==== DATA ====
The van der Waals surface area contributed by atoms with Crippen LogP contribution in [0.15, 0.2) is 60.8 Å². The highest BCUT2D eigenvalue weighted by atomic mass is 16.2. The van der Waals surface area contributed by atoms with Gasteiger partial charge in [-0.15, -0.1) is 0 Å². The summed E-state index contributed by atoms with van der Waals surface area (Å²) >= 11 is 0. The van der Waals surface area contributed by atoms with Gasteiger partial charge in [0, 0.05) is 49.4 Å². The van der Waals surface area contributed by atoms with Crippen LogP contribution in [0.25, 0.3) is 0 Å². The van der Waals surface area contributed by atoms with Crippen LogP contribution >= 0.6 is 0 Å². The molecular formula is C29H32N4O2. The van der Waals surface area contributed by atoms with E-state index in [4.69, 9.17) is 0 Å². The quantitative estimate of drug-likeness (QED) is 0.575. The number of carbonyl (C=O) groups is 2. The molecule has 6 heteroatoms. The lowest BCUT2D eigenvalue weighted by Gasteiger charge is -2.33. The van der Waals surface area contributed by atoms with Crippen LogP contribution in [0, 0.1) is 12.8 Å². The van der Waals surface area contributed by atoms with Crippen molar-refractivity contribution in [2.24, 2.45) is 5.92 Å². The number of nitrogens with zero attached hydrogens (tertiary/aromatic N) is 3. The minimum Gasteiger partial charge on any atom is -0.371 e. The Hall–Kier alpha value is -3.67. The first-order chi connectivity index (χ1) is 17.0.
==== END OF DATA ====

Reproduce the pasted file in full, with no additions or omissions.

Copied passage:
The van der Waals surface area contributed by atoms with Crippen LogP contribution in [0.15, 0.2) is 60.8 Å². The highest BCUT2D eigenvalue weighted by atomic mass is 16.2. The van der Waals surface area contributed by atoms with Gasteiger partial charge in [-0.15, -0.1) is 0 Å². The summed E-state index contributed by atoms with van der Waals surface area (Å²) >= 11 is 0. The van der Waals surface area contributed by atoms with Gasteiger partial charge in [0, 0.05) is 49.4 Å². The van der Waals surface area contributed by atoms with Crippen LogP contribution in [0.25, 0.3) is 0 Å². The van der Waals surface area contributed by atoms with Crippen LogP contribution >= 0.6 is 0 Å². The molecular formula is C29H32N4O2. The van der Waals surface area contributed by atoms with E-state index in [4.69, 9.17) is 0 Å². The quantitative estimate of drug-likeness (QED) is 0.575. The number of carbonyl (C=O) groups is 2. The molecule has 6 heteroatoms. The lowest BCUT2D eigenvalue weighted by Gasteiger charge is -2.33. The van der Waals surface area contributed by atoms with Crippen LogP contribution in [0, 0.1) is 12.8 Å². The van der Waals surface area contributed by atoms with Crippen molar-refractivity contribution in [2.24, 2.45) is 5.92 Å². The number of nitrogens with zero attached hydrogens (tertiary/aromatic N) is 3. The minimum Gasteiger partial charge on any atom is -0.371 e. The Hall–Kier alpha value is -3.67. The first-order chi connectivity index (χ1) is 17.0.